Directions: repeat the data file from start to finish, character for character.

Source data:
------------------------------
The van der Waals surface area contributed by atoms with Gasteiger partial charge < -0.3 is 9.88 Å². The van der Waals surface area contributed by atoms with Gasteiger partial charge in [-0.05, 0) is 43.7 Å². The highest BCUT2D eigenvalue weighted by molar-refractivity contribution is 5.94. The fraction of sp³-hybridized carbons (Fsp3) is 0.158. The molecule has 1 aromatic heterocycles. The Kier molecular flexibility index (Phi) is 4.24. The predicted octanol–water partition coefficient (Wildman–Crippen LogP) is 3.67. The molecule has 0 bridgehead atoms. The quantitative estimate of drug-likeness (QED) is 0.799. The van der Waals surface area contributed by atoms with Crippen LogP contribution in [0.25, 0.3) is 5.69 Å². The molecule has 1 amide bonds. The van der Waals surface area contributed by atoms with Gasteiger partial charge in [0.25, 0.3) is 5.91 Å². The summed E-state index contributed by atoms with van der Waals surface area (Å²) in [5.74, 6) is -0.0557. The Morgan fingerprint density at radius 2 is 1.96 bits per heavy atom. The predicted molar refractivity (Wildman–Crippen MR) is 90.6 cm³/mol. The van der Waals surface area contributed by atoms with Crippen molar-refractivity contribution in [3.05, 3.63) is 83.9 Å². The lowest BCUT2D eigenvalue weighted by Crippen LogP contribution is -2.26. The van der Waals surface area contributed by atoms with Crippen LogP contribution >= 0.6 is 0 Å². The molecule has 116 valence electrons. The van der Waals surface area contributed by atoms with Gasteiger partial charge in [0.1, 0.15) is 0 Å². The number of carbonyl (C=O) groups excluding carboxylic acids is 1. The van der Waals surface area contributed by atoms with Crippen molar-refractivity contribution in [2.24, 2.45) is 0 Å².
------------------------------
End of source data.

The van der Waals surface area contributed by atoms with Gasteiger partial charge < -0.3 is 9.88 Å². The van der Waals surface area contributed by atoms with Gasteiger partial charge in [-0.05, 0) is 43.7 Å². The highest BCUT2D eigenvalue weighted by molar-refractivity contribution is 5.94. The fraction of sp³-hybridized carbons (Fsp3) is 0.158. The molecule has 1 aromatic heterocycles. The Kier molecular flexibility index (Phi) is 4.24. The predicted octanol–water partition coefficient (Wildman–Crippen LogP) is 3.67. The molecule has 0 bridgehead atoms. The quantitative estimate of drug-likeness (QED) is 0.799. The van der Waals surface area contributed by atoms with Crippen LogP contribution in [0.25, 0.3) is 5.69 Å². The molecule has 1 amide bonds. The van der Waals surface area contributed by atoms with Gasteiger partial charge in [0.25, 0.3) is 5.91 Å². The summed E-state index contributed by atoms with van der Waals surface area (Å²) in [5.74, 6) is -0.0557. The Morgan fingerprint density at radius 2 is 1.96 bits per heavy atom. The predicted molar refractivity (Wildman–Crippen MR) is 90.6 cm³/mol. The van der Waals surface area contributed by atoms with Crippen molar-refractivity contribution in [3.05, 3.63) is 83.9 Å². The lowest BCUT2D eigenvalue weighted by Crippen LogP contribution is -2.26. The van der Waals surface area contributed by atoms with Crippen LogP contribution >= 0.6 is 0 Å². The molecule has 116 valence electrons. The van der Waals surface area contributed by atoms with Gasteiger partial charge in [0.1, 0.15) is 0 Å². The number of carbonyl (C=O) groups excluding carboxylic acids is 1. The van der Waals surface area contributed by atoms with Crippen molar-refractivity contribution in [2.24, 2.45) is 0 Å².